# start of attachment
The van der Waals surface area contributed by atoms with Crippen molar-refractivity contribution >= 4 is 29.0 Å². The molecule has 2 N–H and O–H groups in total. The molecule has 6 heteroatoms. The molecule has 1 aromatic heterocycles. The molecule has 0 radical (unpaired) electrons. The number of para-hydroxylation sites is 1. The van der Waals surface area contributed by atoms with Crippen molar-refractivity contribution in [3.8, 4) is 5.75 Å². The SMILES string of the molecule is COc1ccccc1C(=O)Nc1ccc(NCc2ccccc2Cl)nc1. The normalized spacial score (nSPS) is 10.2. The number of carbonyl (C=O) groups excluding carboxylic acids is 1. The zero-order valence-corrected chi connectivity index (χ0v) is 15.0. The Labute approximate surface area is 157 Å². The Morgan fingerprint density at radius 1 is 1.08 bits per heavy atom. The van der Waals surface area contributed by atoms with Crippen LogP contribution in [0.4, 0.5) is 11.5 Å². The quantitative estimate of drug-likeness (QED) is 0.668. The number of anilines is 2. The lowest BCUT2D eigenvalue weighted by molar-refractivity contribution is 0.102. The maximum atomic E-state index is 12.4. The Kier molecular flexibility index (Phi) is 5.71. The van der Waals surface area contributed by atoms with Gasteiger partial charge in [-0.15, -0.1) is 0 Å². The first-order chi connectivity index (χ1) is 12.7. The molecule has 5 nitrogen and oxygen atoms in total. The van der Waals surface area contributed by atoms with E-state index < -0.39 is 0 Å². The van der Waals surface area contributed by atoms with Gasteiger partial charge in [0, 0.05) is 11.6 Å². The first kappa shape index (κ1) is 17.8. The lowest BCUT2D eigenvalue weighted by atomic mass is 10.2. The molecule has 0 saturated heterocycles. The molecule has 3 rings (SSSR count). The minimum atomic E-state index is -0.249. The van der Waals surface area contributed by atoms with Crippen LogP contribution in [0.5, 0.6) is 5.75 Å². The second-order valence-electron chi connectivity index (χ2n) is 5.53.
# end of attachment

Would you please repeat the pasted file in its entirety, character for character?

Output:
The van der Waals surface area contributed by atoms with Crippen molar-refractivity contribution >= 4 is 29.0 Å². The molecule has 2 N–H and O–H groups in total. The molecule has 6 heteroatoms. The molecule has 1 aromatic heterocycles. The molecule has 0 radical (unpaired) electrons. The number of para-hydroxylation sites is 1. The van der Waals surface area contributed by atoms with Crippen molar-refractivity contribution in [3.8, 4) is 5.75 Å². The SMILES string of the molecule is COc1ccccc1C(=O)Nc1ccc(NCc2ccccc2Cl)nc1. The normalized spacial score (nSPS) is 10.2. The number of carbonyl (C=O) groups excluding carboxylic acids is 1. The zero-order valence-corrected chi connectivity index (χ0v) is 15.0. The Labute approximate surface area is 157 Å². The Morgan fingerprint density at radius 1 is 1.08 bits per heavy atom. The van der Waals surface area contributed by atoms with Crippen LogP contribution in [0.4, 0.5) is 11.5 Å². The quantitative estimate of drug-likeness (QED) is 0.668. The number of anilines is 2. The lowest BCUT2D eigenvalue weighted by molar-refractivity contribution is 0.102. The maximum atomic E-state index is 12.4. The Kier molecular flexibility index (Phi) is 5.71. The van der Waals surface area contributed by atoms with Gasteiger partial charge in [-0.15, -0.1) is 0 Å². The first-order chi connectivity index (χ1) is 12.7. The molecule has 5 nitrogen and oxygen atoms in total. The van der Waals surface area contributed by atoms with E-state index < -0.39 is 0 Å². The van der Waals surface area contributed by atoms with Gasteiger partial charge in [0, 0.05) is 11.6 Å². The first kappa shape index (κ1) is 17.8. The lowest BCUT2D eigenvalue weighted by atomic mass is 10.2. The molecule has 0 saturated heterocycles. The molecule has 3 rings (SSSR count). The minimum atomic E-state index is -0.249. The van der Waals surface area contributed by atoms with Crippen LogP contribution in [0.5, 0.6) is 5.75 Å². The second-order valence-electron chi connectivity index (χ2n) is 5.53.